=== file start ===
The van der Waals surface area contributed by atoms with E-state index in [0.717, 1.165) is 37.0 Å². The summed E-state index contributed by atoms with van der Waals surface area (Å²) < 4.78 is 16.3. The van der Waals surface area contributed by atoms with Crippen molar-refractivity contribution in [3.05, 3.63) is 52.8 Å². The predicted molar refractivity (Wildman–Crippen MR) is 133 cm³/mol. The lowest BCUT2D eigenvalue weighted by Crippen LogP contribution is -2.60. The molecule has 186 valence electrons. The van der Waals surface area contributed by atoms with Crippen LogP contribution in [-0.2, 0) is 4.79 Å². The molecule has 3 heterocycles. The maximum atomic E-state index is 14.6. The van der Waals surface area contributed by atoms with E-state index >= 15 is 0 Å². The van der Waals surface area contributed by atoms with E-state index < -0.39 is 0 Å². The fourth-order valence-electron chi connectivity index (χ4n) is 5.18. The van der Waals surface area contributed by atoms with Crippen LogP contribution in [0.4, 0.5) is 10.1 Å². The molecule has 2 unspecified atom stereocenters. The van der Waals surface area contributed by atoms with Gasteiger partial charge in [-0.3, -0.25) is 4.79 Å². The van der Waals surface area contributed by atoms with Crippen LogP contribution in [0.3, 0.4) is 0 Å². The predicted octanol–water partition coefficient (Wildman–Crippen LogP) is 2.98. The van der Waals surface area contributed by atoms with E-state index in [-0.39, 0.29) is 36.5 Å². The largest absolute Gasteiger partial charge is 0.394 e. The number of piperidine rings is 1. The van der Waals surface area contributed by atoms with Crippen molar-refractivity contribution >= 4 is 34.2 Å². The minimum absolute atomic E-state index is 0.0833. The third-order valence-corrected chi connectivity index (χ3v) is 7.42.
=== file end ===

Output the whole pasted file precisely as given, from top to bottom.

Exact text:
The van der Waals surface area contributed by atoms with E-state index in [0.717, 1.165) is 37.0 Å². The summed E-state index contributed by atoms with van der Waals surface area (Å²) < 4.78 is 16.3. The van der Waals surface area contributed by atoms with Crippen molar-refractivity contribution in [3.05, 3.63) is 52.8 Å². The predicted molar refractivity (Wildman–Crippen MR) is 133 cm³/mol. The lowest BCUT2D eigenvalue weighted by Crippen LogP contribution is -2.60. The molecule has 186 valence electrons. The van der Waals surface area contributed by atoms with Crippen LogP contribution in [-0.2, 0) is 4.79 Å². The molecule has 3 heterocycles. The maximum atomic E-state index is 14.6. The van der Waals surface area contributed by atoms with E-state index >= 15 is 0 Å². The van der Waals surface area contributed by atoms with E-state index < -0.39 is 0 Å². The fourth-order valence-electron chi connectivity index (χ4n) is 5.18. The van der Waals surface area contributed by atoms with Crippen LogP contribution in [0.4, 0.5) is 10.1 Å². The molecule has 2 unspecified atom stereocenters. The van der Waals surface area contributed by atoms with Gasteiger partial charge in [-0.3, -0.25) is 4.79 Å². The van der Waals surface area contributed by atoms with Crippen LogP contribution in [0.3, 0.4) is 0 Å². The predicted octanol–water partition coefficient (Wildman–Crippen LogP) is 2.98. The van der Waals surface area contributed by atoms with E-state index in [-0.39, 0.29) is 36.5 Å². The largest absolute Gasteiger partial charge is 0.394 e. The number of piperidine rings is 1. The van der Waals surface area contributed by atoms with Crippen molar-refractivity contribution >= 4 is 34.2 Å². The minimum absolute atomic E-state index is 0.0833. The third-order valence-corrected chi connectivity index (χ3v) is 7.42.